Chances are, somewhere around two-thirds of your colleagues drink coffee. In fact, in one survey, 64 percent of American adults said they had a cup of it the previous day. But with dozens of brewing methods and hundreds of coffee-making tools and machines on the market, it can be hard to find the right coffee equipment for your office.
Whether you make the coffee or want to suggest the best solution for the tastiest and most awakening of office perks, narrowing down the choices may be easier than you think.
The right coffee setup for your busy office should balance three factors:
- Office size
- Employee preference
- How much fuss and muss you’ll accept for brewing and cleanup
Quick note: Specific product recommendations change quickly. This guide outlines popular brewing methods that suit different types of offices.
Best coffee equipment for medium or large offices
For a larger office, bigger is often better. A 2-cup stovetop espresso maker, for example, certainly won’t cut it for an office with 100 people.
If less than 20 people work in your office, don’t skip ahead. Options that work well for a larger office can also be enjoyed in a smaller workplace.
Easy setup and cleanup matter too. A French press, for example, is a wonderful apparatus, but cleanup is messy and time-consuming. The more automatic and easy the brewing, the more you can ensure hot, tasty coffee is readily available without putting a dent in anyone’s time and productivity.
Top pick: automatic drip-brew coffee makers
Put the grounds in a filter, set it in a basket, add cold water, wait about 10 minutes, and boom, fresh coffee.
Automatic drip coffee makers are the most well-known and widely used coffee brewing equipment. There are a few steps you can take to really make this classic option shine as the right caffeine fit for your office.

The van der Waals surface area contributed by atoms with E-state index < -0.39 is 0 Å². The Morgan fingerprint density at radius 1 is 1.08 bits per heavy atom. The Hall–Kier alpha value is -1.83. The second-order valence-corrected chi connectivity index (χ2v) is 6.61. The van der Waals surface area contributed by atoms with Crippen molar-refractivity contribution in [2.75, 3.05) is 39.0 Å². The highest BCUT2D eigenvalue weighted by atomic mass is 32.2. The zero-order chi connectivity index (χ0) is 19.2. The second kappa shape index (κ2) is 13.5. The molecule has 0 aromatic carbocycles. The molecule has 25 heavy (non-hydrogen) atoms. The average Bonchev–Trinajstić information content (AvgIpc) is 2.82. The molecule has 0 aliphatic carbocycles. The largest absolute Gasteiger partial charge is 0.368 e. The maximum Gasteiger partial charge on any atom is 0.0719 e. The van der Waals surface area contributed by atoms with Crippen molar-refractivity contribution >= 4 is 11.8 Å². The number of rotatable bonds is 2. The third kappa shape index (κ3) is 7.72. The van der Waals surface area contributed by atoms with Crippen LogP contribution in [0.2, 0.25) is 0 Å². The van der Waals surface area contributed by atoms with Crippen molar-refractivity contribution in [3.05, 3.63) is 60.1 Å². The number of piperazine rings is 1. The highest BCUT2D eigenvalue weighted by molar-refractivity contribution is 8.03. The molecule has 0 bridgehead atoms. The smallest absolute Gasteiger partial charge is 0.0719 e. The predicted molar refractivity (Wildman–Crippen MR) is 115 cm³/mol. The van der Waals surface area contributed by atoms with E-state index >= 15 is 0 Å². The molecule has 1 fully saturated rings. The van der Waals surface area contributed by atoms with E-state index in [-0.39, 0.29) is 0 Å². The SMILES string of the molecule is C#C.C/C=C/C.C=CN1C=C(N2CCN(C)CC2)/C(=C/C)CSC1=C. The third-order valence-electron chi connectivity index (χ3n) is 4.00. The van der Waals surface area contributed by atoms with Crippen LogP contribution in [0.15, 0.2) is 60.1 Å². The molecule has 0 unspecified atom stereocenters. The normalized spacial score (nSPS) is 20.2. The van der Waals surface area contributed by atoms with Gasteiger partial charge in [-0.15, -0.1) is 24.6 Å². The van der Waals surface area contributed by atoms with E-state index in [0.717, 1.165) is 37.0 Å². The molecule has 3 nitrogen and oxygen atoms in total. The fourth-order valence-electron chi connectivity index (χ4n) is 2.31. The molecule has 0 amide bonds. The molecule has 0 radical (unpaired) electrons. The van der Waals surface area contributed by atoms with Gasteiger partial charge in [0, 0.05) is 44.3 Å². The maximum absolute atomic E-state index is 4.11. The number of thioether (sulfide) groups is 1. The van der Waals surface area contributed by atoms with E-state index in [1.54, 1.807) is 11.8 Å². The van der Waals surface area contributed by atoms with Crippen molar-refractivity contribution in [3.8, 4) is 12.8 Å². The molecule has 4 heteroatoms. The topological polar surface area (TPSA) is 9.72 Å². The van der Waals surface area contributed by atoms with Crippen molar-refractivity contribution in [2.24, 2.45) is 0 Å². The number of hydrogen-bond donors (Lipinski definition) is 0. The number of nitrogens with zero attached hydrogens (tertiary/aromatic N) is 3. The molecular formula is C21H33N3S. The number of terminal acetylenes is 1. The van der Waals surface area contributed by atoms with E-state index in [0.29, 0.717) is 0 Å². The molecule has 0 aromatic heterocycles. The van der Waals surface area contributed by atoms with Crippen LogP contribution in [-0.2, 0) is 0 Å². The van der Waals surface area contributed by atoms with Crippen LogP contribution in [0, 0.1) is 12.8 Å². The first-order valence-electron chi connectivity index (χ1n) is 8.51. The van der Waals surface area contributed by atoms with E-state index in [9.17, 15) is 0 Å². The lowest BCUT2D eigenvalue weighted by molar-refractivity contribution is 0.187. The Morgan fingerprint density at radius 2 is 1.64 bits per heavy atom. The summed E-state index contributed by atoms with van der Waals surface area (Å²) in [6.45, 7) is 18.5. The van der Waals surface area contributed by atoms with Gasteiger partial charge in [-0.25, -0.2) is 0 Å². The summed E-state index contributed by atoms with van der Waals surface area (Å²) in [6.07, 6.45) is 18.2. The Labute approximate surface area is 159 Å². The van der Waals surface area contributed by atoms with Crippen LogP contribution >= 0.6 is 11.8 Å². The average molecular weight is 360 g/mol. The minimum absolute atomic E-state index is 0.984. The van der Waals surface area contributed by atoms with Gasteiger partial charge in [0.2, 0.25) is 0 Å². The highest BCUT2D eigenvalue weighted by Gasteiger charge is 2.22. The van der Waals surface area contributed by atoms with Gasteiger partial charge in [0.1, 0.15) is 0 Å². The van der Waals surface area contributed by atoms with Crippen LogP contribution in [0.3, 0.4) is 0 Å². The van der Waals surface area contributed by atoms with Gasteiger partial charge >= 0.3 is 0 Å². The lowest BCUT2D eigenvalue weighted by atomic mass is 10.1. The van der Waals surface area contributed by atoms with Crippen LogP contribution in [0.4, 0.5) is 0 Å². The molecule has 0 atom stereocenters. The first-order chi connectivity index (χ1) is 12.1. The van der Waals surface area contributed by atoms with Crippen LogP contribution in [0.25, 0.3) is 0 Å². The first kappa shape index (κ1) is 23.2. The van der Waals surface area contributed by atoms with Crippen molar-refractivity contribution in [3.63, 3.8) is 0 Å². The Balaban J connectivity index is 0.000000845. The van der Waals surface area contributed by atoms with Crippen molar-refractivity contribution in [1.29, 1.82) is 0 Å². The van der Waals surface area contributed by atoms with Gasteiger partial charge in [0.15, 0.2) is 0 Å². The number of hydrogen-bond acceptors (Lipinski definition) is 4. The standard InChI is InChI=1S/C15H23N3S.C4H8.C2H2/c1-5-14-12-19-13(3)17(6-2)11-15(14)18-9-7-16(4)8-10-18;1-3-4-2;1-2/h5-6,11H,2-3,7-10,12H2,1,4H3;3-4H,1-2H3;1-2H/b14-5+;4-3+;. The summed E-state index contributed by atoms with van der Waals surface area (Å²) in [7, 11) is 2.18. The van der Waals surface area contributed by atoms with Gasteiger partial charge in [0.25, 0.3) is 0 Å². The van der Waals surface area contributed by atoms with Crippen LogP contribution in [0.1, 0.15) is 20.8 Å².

Runner-up: single-use pod systems
Single-use pod coffee brewers are a love-’em-or-hate-’em member of the coffee world. Some coffee experts believe this option produces less-than-great coffee and advise against the wasteful nature of the throwaway plastic pods. (While you can’t recycle the pods as they are, you can recycle the separate pod components).
However, single-use pod systems also have a lot to offer a big office. Many can be hooked up to a water line, so there’s no need to fill the machine—and no risk of spills. Pods are available in a variety of flavors too, so everyone can have their brew their way. There are even pods for tea or hot chocolate.
If you value convenience and variety, a single-use pod system could be the perfect fit. If there are a lot of coffee connoisseurs in your workplace, you may want to look elsewhere.
Also consider: cold brew systems
Cold brew coffee is a darling of the coffee world. Instead of hot, in-the-moment brewing, cold-brew coffee is made by steeping cold water on freshly ground coffee for eight hours or longer.
Proponents swear by cold brew’s low acidity, decreased bitterness, heightened smoothness, and full flavor. Detractors, however, point out that cold brew coffee takes a long time to brew and requires a lot more ground coffee than hot-brew methods.
Cold brew coffee is also, you know, cold. While it can be heated up, that’s an additional step to take when all you want is a full cup of hot coffee.
While cold brew coffee takes some advanced planning, it can stay fresh in the fridge for up to two weeks. You can also purchase cold brew extract and add hot water or you can use it in installed coffee dispensing systems.
Best coffee equipment for small offices
The systems above can be used in any size office. However, if you have fewer than 20 people in your workplace, and/or you just really like great coffee, there are a few other methods you may want to consider. Most of these are going to make smaller amounts of coffee per brew, and may involve more time in cleanup—but the results will be a delicious boost to your workday.
Just add boiling water
For starters, your office has to have some way for you to boil water or pour nearly boiling water. Typically this will be an electric or stovetop kettle, or a single-use tap dedicated to serving only boiling water. If your workplace doesn’t have those options, then you’ll want to stick with one of the makers above.
If you can fire up a kettle or open the boiling-water spigot, some amazing coffee is about to be yours for the making.
Top pick: pour over